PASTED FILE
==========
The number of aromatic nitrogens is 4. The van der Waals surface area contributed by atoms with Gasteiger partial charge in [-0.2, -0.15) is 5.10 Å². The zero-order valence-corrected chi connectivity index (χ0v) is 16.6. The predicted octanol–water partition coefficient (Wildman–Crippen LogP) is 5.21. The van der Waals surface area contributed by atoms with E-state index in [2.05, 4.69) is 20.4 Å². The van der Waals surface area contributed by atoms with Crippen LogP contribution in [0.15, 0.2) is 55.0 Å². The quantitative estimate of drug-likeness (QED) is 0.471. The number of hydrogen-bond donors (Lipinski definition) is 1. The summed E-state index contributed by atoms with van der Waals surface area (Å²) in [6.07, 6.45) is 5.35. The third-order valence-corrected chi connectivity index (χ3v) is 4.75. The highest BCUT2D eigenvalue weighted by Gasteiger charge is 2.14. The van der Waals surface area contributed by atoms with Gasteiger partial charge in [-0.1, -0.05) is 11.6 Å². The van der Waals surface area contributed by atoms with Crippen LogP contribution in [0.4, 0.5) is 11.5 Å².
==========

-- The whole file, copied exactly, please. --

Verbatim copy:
The number of aromatic nitrogens is 4. The van der Waals surface area contributed by atoms with Gasteiger partial charge in [-0.2, -0.15) is 5.10 Å². The zero-order valence-corrected chi connectivity index (χ0v) is 16.6. The predicted octanol–water partition coefficient (Wildman–Crippen LogP) is 5.21. The van der Waals surface area contributed by atoms with E-state index in [2.05, 4.69) is 20.4 Å². The van der Waals surface area contributed by atoms with Crippen LogP contribution in [0.15, 0.2) is 55.0 Å². The quantitative estimate of drug-likeness (QED) is 0.471. The number of hydrogen-bond donors (Lipinski definition) is 1. The summed E-state index contributed by atoms with van der Waals surface area (Å²) in [6.07, 6.45) is 5.35. The third-order valence-corrected chi connectivity index (χ3v) is 4.75. The highest BCUT2D eigenvalue weighted by Gasteiger charge is 2.14. The van der Waals surface area contributed by atoms with Gasteiger partial charge in [-0.1, -0.05) is 11.6 Å². The van der Waals surface area contributed by atoms with Crippen LogP contribution in [0.4, 0.5) is 11.5 Å².